After the 16th century, the Spaniards filled most of the lake to use it as urban land. Streets and squares replaced dikes and canals. The lake was gradually drained in the process of filling and blocking. Today, we can no longer see the original Lake Tescoco and its water system, and some are just a super crowded city with a population of more than 20 million.
  Just looking at the size of the population, Mexico City is undoubtedly a giant, and Cairo is equally eye-catching.
  Although this has absorbed a huge number of people entering the city, it has many harms and brings many hidden dangers to the safety of urban residents. The first is the flooding disaster. After the lake was drained, due to lack of lake storage, rainwater and converging streams poured into the city after heavy rains, which flooded Mexico City for several years.
  Therefore, Mexico City still retains some smaller waters. After all, the water flows to lower places and the result of completely hardening the road is disastrous.
  Another hidden danger is even more serious, that is, the entire city sits on unstable backfills and lake beds. The clay of the original lake bed and the volcanic soil that the Spaniards used to fill the lake are different from the land we usually step on. It is extremely soft.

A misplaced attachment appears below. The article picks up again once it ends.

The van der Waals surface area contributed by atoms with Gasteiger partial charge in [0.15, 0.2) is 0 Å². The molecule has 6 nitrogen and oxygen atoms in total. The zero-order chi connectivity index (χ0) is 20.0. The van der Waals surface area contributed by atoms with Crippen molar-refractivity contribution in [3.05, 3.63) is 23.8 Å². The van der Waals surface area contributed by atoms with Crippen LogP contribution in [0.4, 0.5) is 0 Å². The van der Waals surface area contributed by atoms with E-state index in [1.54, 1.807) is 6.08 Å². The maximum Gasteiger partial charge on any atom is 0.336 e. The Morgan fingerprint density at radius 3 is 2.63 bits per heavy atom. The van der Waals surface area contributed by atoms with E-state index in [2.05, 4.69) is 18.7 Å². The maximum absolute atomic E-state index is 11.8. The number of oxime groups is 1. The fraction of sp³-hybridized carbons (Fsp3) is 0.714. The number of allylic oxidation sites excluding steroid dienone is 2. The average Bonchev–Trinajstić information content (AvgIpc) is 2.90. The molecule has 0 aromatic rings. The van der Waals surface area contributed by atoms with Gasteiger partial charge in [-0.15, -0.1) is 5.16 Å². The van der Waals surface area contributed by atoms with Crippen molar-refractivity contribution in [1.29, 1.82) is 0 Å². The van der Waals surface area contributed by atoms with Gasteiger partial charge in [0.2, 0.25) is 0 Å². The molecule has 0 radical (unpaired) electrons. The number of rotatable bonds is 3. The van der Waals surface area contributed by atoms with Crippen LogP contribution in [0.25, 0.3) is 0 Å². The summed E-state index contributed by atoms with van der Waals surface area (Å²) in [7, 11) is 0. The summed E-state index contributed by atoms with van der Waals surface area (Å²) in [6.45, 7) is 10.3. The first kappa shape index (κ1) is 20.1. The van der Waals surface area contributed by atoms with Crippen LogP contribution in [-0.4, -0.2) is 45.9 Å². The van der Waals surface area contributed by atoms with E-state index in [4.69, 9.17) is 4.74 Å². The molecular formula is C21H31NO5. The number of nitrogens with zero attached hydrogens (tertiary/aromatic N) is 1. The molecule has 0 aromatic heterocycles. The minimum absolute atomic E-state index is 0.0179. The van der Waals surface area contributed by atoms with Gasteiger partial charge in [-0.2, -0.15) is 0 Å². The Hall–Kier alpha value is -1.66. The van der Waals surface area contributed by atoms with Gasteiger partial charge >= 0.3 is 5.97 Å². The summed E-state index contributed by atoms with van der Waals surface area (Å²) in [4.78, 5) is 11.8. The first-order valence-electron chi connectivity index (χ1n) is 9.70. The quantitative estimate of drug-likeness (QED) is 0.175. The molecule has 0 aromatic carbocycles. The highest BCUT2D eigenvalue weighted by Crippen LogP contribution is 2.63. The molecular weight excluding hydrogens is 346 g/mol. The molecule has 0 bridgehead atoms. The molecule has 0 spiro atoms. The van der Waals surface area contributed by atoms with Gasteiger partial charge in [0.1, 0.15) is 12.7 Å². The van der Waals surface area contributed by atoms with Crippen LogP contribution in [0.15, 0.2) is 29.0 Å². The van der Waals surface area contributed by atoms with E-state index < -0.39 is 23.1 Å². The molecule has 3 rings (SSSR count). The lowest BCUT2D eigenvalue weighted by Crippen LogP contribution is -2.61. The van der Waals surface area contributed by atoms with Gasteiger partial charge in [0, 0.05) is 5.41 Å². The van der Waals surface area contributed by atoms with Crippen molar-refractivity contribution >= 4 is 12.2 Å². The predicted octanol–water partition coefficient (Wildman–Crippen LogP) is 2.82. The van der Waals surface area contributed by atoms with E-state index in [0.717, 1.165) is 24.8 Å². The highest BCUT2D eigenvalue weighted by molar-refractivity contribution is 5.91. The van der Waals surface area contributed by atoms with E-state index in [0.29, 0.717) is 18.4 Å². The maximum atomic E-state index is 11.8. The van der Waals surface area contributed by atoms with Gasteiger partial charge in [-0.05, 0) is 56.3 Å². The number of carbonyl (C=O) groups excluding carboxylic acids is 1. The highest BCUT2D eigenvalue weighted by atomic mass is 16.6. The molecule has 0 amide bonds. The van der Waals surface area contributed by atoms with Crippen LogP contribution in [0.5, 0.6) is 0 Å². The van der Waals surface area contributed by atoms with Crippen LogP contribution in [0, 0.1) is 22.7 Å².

Volcanic soil has a characteristic-porous. Rainwater will penetrate the porous soil directly into the underground aquifer, and the full aquifer will support the upper soil.
  The underground structure of Mexico City can be imagined as a sponge. When water is poured in, the sponge will absorb water and expand, and when the water is drawn out, the sponge will shrink. In addition, Mexico City is low-lying. There were originally huge lakes at the feet of these 20 million people, but there are still some smaller waters in the low-lying areas.

Mayan ruins of the temple of descent.

  Therefore, once the water cycle in Mexico City has problems and the amount of water in the underground aquifer is not enough to support the soil and buildings on the ground, the entire city will sink, and it may eventually sink to the ground.